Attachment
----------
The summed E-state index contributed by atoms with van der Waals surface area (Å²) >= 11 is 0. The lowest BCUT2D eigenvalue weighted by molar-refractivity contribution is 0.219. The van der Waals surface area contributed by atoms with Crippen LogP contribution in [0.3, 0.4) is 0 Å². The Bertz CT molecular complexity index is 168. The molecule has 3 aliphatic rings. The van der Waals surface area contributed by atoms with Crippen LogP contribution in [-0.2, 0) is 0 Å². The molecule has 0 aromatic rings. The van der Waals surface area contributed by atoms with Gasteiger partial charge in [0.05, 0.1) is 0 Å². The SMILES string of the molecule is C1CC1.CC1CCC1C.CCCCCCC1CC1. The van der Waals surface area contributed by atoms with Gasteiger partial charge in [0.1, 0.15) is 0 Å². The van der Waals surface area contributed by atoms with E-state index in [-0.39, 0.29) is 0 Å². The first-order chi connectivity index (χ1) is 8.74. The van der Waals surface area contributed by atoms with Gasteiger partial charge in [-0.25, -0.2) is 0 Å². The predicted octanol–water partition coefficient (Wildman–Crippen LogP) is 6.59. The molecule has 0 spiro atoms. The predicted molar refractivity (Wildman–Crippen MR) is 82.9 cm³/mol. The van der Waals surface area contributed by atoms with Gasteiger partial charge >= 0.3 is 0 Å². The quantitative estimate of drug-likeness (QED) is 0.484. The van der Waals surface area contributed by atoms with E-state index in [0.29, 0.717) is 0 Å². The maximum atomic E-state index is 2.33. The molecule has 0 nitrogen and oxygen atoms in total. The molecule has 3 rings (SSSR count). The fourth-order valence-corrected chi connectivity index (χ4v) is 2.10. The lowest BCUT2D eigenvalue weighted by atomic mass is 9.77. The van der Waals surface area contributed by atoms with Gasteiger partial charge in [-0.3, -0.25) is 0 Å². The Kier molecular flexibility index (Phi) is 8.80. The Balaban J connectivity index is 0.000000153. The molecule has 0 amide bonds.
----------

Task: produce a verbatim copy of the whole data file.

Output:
The summed E-state index contributed by atoms with van der Waals surface area (Å²) >= 11 is 0. The lowest BCUT2D eigenvalue weighted by molar-refractivity contribution is 0.219. The van der Waals surface area contributed by atoms with Crippen LogP contribution in [0.3, 0.4) is 0 Å². The Bertz CT molecular complexity index is 168. The molecule has 3 aliphatic rings. The van der Waals surface area contributed by atoms with Crippen LogP contribution in [-0.2, 0) is 0 Å². The molecule has 0 aromatic rings. The van der Waals surface area contributed by atoms with Gasteiger partial charge in [0.05, 0.1) is 0 Å². The SMILES string of the molecule is C1CC1.CC1CCC1C.CCCCCCC1CC1. The van der Waals surface area contributed by atoms with Gasteiger partial charge in [0.1, 0.15) is 0 Å². The van der Waals surface area contributed by atoms with E-state index in [-0.39, 0.29) is 0 Å². The first-order chi connectivity index (χ1) is 8.74. The van der Waals surface area contributed by atoms with Gasteiger partial charge in [-0.25, -0.2) is 0 Å². The predicted octanol–water partition coefficient (Wildman–Crippen LogP) is 6.59. The molecule has 0 spiro atoms. The predicted molar refractivity (Wildman–Crippen MR) is 82.9 cm³/mol. The van der Waals surface area contributed by atoms with Gasteiger partial charge >= 0.3 is 0 Å². The quantitative estimate of drug-likeness (QED) is 0.484. The van der Waals surface area contributed by atoms with E-state index in [0.29, 0.717) is 0 Å². The maximum atomic E-state index is 2.33. The molecule has 0 nitrogen and oxygen atoms in total. The molecule has 3 rings (SSSR count). The fourth-order valence-corrected chi connectivity index (χ4v) is 2.10. The lowest BCUT2D eigenvalue weighted by atomic mass is 9.77. The van der Waals surface area contributed by atoms with Gasteiger partial charge in [-0.3, -0.25) is 0 Å². The Kier molecular flexibility index (Phi) is 8.80. The Balaban J connectivity index is 0.000000153. The molecule has 0 amide bonds.